Likewise, studies have found a correlation between OCB and job satisfaction, showing that satisfied workers are more likely to go the extra mile and that going the extra mile can make work more satisfying. This is probably due in part to the fact that prosocial behavior and helping others—including coworkers, customers, and the organization itself—often make people feel more positive about themselves and their work.

Conversely, when employees quietly quit, it could mean disappointing a customer or putting an additional burden on one’s coworkers, which might result in missing out on those positive feelings and lead to negative feelings, such as guilt. Further, while psychologically detaching may insulate one from negative feelings about work, it may also limit positive experiences.

Second, although it may seem like being a good organizational citizen means that employees are just doing extra work for free, such behavior can also benefit employees in the long run. Even though OCBs are behaviors outside the employee’s job description, supervisors typically notice and reward employees who go above and beyond.

For instance, an analysis of 70 studies involving over 20,000 employees found that employees who engage in OCB receive better performance evaluations from their bosses. Studies also indicate that these employees are more likely to be recommended for organizational rewards, such as salary increases, promotions, high-profile projects, public recognition, and opportunities for professional development. In other words, while OCB may not be immediately compensated, the evidence suggests that going the extra mile can pay off down the road.

Finally, employees can find ways to go beyond their official job duties that are more personally rewarding and less draining. Based on the concept of job crafting, Anthony Klotz and I have referred to this as citizenship crafting. Thus, for an employee with children to care for, rather than staying late to finish an important report, it might mean helping onboard a new employee while at the office. Alternatively, it might involve volunteering for special projects that play to one’s strengths—technical or interpersonal. Simply put, citizenship crafting means being more mindful and selective about engaging in OCB.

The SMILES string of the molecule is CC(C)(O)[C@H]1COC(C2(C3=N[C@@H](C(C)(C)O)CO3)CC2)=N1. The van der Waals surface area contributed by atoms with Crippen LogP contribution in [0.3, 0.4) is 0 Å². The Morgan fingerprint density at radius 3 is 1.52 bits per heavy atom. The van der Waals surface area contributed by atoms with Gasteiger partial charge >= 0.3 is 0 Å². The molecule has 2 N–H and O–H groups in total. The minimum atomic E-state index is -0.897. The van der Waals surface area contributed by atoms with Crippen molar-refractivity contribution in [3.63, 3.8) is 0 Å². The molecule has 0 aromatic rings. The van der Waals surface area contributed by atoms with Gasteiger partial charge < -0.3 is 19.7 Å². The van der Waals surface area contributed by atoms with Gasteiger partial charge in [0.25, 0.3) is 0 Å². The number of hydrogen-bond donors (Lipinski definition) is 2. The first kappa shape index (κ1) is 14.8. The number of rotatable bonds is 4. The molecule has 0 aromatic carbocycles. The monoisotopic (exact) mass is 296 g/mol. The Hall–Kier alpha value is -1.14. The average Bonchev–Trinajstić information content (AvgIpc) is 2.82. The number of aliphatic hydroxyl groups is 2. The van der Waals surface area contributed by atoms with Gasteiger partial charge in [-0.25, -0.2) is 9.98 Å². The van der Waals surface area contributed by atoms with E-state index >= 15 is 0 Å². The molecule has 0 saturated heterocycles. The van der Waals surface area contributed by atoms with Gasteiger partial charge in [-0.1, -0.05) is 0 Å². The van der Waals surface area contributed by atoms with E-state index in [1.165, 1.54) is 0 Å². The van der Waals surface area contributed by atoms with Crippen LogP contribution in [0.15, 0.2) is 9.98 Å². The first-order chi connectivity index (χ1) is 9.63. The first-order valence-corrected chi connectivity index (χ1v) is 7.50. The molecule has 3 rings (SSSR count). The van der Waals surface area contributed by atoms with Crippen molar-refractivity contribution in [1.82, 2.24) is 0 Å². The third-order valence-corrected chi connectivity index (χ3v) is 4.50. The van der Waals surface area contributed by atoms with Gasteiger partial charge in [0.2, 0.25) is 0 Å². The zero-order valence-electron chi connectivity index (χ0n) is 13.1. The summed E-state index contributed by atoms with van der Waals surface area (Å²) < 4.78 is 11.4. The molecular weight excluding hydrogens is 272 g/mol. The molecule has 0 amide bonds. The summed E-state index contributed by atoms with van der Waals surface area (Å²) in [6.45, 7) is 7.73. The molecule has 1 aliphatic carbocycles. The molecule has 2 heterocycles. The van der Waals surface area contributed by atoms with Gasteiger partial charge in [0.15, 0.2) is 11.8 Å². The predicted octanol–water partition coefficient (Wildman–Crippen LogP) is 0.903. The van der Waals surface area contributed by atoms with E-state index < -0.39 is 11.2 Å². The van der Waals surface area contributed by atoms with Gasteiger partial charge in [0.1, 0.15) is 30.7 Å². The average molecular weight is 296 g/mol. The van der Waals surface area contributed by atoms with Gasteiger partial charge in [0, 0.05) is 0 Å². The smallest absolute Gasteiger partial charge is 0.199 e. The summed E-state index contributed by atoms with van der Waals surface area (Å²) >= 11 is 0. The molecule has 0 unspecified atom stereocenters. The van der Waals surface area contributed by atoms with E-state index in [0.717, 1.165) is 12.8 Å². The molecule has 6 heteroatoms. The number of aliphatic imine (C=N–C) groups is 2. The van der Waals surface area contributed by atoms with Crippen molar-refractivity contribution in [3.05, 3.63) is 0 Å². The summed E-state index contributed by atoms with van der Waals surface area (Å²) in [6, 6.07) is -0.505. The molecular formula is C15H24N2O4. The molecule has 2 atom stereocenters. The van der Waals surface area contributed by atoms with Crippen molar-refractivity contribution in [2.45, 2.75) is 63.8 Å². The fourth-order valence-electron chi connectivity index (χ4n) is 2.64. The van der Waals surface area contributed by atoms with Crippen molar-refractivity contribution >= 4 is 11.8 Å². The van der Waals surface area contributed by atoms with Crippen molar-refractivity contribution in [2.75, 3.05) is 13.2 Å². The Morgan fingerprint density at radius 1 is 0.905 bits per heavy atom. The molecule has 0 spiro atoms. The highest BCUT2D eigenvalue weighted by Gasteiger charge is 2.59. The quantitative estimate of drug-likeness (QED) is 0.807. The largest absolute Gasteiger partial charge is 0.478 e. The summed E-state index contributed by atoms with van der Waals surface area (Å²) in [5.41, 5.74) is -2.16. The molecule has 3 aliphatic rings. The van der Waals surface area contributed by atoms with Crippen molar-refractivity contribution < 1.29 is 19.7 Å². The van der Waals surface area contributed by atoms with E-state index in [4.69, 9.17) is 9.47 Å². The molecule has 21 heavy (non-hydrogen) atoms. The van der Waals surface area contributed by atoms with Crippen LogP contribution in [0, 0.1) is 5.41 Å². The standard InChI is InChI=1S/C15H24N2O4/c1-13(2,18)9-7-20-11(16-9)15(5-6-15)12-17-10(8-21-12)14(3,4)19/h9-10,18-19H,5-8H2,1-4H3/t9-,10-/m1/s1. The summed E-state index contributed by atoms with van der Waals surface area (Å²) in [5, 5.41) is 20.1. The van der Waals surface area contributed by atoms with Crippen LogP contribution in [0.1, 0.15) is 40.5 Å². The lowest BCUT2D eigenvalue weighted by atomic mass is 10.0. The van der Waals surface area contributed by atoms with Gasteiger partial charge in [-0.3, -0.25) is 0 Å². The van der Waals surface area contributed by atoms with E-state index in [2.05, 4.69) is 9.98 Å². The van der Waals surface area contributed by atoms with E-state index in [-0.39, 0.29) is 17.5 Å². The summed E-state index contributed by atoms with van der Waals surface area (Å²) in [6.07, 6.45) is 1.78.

At the same time, given that citizenship pressure can be stressful and draining, employees should focus on engaging in OCB when they feel inspired, owing to their positive relationship with a colleague, customer, supervisor, or the organization. Further, when employees find that going beyond the call of duty is a burden or interferes with their life outside of work, they should cut back and recalibrate to achieve a better balance.

In sum, quiet quitting may harm organizations and prevent employees from experiencing the potential benefits of being a good organizational citizen. Employees who feel like their citizenship is being overlooked or taken for granted or that they are expected to do too much OCB should consider having a frank conversation with their manager about the appropriate recognition or boundaries. Moreover, at a time when there are more job openings than employees to fill them, if one’s willingness to go the extra mile is still unrecognized and unappreciated, it may make more sense to think about engaging in real quitting instead of quiet quitting.